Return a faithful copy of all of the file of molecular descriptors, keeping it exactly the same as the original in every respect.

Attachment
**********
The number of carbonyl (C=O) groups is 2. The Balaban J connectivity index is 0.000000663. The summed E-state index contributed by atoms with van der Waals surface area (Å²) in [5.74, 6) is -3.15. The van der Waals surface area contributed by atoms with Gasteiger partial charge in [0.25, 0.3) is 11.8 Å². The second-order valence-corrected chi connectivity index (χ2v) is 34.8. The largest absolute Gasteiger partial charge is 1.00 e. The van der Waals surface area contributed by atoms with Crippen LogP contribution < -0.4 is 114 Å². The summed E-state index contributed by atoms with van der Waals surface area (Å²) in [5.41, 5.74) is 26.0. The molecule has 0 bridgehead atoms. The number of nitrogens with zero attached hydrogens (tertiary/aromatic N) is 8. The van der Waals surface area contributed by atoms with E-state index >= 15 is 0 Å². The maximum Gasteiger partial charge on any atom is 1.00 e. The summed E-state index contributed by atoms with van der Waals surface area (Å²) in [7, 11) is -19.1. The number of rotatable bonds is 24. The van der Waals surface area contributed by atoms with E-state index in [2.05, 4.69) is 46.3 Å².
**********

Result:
The number of carbonyl (C=O) groups is 2. The Balaban J connectivity index is 0.000000663. The summed E-state index contributed by atoms with van der Waals surface area (Å²) in [5.74, 6) is -3.15. The van der Waals surface area contributed by atoms with Gasteiger partial charge in [0.25, 0.3) is 11.8 Å². The second-order valence-corrected chi connectivity index (χ2v) is 34.8. The largest absolute Gasteiger partial charge is 1.00 e. The van der Waals surface area contributed by atoms with Crippen LogP contribution < -0.4 is 114 Å². The summed E-state index contributed by atoms with van der Waals surface area (Å²) in [5.41, 5.74) is 26.0. The molecule has 0 bridgehead atoms. The number of nitrogens with zero attached hydrogens (tertiary/aromatic N) is 8. The van der Waals surface area contributed by atoms with E-state index >= 15 is 0 Å². The maximum Gasteiger partial charge on any atom is 1.00 e. The summed E-state index contributed by atoms with van der Waals surface area (Å²) in [7, 11) is -19.1. The number of rotatable bonds is 24. The van der Waals surface area contributed by atoms with E-state index in [2.05, 4.69) is 46.3 Å².